An hour or so later we were all told to stand clear. The noise level dropped as the door jarred violently with each shove from outside. The lock gave and the door burst open, followed instantly by a swarm of screaming, singing girls. Arms in the air, hugs all around, more laughter, before being lead down the corridor and out of the dormitory like royalty. Hand in hand, lots of cheering and more hugs, before extracting ourselves from the surrounding girls to head home to bed. Although we arrived at our house and spent the next few house reliving the excitement over a game of scrabble. The adrenalin taking a while to wear off.
Thursday morning I farewell’d Emily at the bus outside our village and wandered back to immerse myself in my long list of tasks to do. Jet lag had hit though so the battle to take in information and find children for photographs was being lost to the need to sleep. But I still had Friday, Saturday, Sunday and Monday to continue on with my list to do and now with Emily gone, there wouldn’t be as many distractions.
That is until baby Emma arrived on Friday afternoon. I was ushered into Agogo’s house to meet the family that had brought their 12 day old baby to HOH looking for help. Her mother had died an hour after giving birth from an exploded uterus and the father could not afford to buy milk/formula to feed her. HOH currently was at capacity for care givers to look after young babies, but didn’t want to turn the baby away. It is a challenge faced by the orphanage regularly as they want to help all children, but when they turn up at their doorstep, they don’t always have the funds available or immediate care givers available to meet the needs of the child. After some discussions translated between English and Chichewa so that the family and I could both understand what was going on, it was decided that I could care for the baby to allow some time for a care giver to be sourced. this is how baby Emma came to be named… after her new mother. Weighing less than 1.5 kg at 12 days old, the tiny face was visible in amongst the thick blue blanket wrapped around her and poking out from the little yellow beanie that threatened to swallow her head whole.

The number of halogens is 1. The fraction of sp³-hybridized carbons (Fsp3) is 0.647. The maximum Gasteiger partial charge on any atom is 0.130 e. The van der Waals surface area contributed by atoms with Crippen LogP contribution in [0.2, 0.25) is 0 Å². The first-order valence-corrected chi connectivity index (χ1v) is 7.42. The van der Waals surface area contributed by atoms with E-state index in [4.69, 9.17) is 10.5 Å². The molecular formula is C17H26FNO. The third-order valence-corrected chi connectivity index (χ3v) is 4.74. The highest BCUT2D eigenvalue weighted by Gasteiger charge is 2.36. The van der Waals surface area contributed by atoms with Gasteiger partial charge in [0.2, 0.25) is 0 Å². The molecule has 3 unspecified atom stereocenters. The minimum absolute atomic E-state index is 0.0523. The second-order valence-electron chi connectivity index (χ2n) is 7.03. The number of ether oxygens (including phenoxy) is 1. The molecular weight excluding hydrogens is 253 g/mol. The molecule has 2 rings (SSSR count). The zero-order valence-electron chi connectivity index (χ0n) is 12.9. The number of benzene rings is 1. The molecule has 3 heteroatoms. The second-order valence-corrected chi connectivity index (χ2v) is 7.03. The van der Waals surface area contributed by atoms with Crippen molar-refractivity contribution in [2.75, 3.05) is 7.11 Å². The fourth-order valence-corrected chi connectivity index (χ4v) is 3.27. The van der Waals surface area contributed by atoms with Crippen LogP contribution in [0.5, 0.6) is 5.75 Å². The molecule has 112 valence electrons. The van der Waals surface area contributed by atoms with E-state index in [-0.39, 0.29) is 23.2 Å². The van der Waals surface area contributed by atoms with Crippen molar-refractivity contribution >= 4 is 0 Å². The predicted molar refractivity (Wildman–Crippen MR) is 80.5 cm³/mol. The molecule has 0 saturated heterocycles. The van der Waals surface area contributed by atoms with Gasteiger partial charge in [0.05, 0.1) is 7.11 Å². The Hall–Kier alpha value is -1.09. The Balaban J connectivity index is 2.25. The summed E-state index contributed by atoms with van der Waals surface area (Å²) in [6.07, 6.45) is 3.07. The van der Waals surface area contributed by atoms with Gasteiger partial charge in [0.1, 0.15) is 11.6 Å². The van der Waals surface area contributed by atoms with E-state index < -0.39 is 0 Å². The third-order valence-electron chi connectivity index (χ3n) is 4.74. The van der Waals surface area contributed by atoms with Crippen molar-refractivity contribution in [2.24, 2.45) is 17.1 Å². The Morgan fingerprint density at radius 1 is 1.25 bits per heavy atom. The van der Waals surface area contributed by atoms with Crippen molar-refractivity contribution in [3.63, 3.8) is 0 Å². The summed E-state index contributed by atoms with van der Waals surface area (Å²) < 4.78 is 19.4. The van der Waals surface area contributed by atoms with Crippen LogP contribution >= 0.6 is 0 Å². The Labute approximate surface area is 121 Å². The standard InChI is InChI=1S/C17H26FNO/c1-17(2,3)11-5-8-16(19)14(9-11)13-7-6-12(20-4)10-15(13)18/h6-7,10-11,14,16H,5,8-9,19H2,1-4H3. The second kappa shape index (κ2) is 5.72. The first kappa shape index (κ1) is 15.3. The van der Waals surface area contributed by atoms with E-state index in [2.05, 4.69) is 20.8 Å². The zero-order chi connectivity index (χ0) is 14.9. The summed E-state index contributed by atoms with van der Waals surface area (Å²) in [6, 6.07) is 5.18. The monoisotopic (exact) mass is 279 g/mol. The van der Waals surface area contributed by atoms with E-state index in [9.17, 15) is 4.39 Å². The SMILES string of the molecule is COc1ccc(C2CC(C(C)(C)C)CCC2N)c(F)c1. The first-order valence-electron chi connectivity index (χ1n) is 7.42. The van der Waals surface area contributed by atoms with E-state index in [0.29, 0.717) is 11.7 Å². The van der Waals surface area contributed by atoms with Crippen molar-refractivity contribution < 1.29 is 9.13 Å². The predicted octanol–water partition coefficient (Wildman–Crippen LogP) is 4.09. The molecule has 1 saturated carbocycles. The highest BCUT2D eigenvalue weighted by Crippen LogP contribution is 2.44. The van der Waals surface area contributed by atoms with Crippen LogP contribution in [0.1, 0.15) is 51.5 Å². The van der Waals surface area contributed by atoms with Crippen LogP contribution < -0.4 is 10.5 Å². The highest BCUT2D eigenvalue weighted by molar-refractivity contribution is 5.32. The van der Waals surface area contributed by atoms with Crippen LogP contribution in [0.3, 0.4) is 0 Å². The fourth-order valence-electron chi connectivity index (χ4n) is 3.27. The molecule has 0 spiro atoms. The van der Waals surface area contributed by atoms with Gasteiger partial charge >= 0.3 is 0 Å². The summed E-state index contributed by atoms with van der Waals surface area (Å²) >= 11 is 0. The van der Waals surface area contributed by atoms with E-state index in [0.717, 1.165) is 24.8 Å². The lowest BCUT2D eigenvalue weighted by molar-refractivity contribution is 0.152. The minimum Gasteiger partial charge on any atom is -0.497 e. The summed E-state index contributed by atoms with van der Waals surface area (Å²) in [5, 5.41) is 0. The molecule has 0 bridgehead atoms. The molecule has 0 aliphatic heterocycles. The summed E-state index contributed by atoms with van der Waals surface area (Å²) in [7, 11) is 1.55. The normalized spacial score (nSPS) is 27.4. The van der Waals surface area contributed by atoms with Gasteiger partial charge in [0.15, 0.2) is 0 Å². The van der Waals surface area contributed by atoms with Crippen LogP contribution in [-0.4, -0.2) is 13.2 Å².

While the family said good-bye to baby Emma and prepared to walk the 30km back home to their village, I was taken to the storeroom to pick out a supply of clothing, blankets and nappies for Emma. A few towels were cut up to use as spare nappies until we could make a trip into the Boma (market) to buy more cloth nappies and waterproof covers. Dressing her in a babies jumpsuit I could knot the legs together underneath her, since her legs didn’t reach that far.
For the next four days Emma went everywhere with me. She travelled on my lap in the car trip down the dirt road to the farm, then on to the Boma. She came shopping with us as we bought baby supplies and groceries. She attended early morning devotions and Sunday church. I washed her nappies by hand and on the first night when I ran out of formula, baby Emma and I crossed the village square, much to the aggravation of the dogs, to get some more. I ate with her on my lap, did chores with her and she slept in between some rolled up pillows on my bed next to me.
But all to soon it was time to leave. The adventures that felt like a lifetime were coming to a close as I bathed Emma for the last time, dressed her in her new clothes that almost fit and handed her over to her new care giver. She had put on over 300g in 4 days and was feeding every 2 hours. She was growing stronger and healthier and I had helped my little namesake in more ways than I’ll ever understand. I kissed her goodbye then walked straight out of the room, not stopping to watch everyone else say their goodbyes.
Everyday something random and inspiring occurred out at Mchinji. Losing my iPhone 4 didn’t upset me as I realised I’d been lucky to own one in the first place. I could replace it on insurance when I get home. The adventures of Mchinji always remind me of just how fortunate I am.